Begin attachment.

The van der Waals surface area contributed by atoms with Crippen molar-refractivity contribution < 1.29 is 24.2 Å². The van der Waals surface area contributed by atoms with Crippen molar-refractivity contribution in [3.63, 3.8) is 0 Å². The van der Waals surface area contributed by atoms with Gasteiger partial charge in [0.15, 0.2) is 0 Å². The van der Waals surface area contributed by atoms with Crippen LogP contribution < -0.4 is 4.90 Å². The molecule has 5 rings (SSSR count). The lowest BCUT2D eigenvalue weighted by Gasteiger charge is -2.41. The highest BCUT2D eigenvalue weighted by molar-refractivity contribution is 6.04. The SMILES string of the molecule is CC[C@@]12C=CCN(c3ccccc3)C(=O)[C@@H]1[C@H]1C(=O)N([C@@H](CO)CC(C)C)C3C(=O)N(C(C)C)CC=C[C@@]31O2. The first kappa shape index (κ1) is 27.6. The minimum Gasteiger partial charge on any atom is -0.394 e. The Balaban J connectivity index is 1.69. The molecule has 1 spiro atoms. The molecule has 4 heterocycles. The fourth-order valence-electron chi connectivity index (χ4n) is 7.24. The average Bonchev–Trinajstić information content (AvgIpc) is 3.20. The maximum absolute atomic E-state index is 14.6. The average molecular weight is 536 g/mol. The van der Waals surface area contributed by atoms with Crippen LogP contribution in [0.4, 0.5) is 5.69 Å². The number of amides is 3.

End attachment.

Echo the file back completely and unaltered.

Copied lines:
The van der Waals surface area contributed by atoms with Crippen molar-refractivity contribution < 1.29 is 24.2 Å². The van der Waals surface area contributed by atoms with Crippen molar-refractivity contribution in [3.63, 3.8) is 0 Å². The van der Waals surface area contributed by atoms with Gasteiger partial charge in [0.15, 0.2) is 0 Å². The van der Waals surface area contributed by atoms with Crippen LogP contribution < -0.4 is 4.90 Å². The molecule has 5 rings (SSSR count). The lowest BCUT2D eigenvalue weighted by Gasteiger charge is -2.41. The highest BCUT2D eigenvalue weighted by molar-refractivity contribution is 6.04. The SMILES string of the molecule is CC[C@@]12C=CCN(c3ccccc3)C(=O)[C@@H]1[C@H]1C(=O)N([C@@H](CO)CC(C)C)C3C(=O)N(C(C)C)CC=C[C@@]31O2. The first kappa shape index (κ1) is 27.6. The minimum Gasteiger partial charge on any atom is -0.394 e. The Balaban J connectivity index is 1.69. The molecule has 1 spiro atoms. The molecule has 4 heterocycles. The fourth-order valence-electron chi connectivity index (χ4n) is 7.24. The average Bonchev–Trinajstić information content (AvgIpc) is 3.20. The maximum absolute atomic E-state index is 14.6. The average molecular weight is 536 g/mol. The van der Waals surface area contributed by atoms with Crippen LogP contribution in [0.4, 0.5) is 5.69 Å². The number of amides is 3.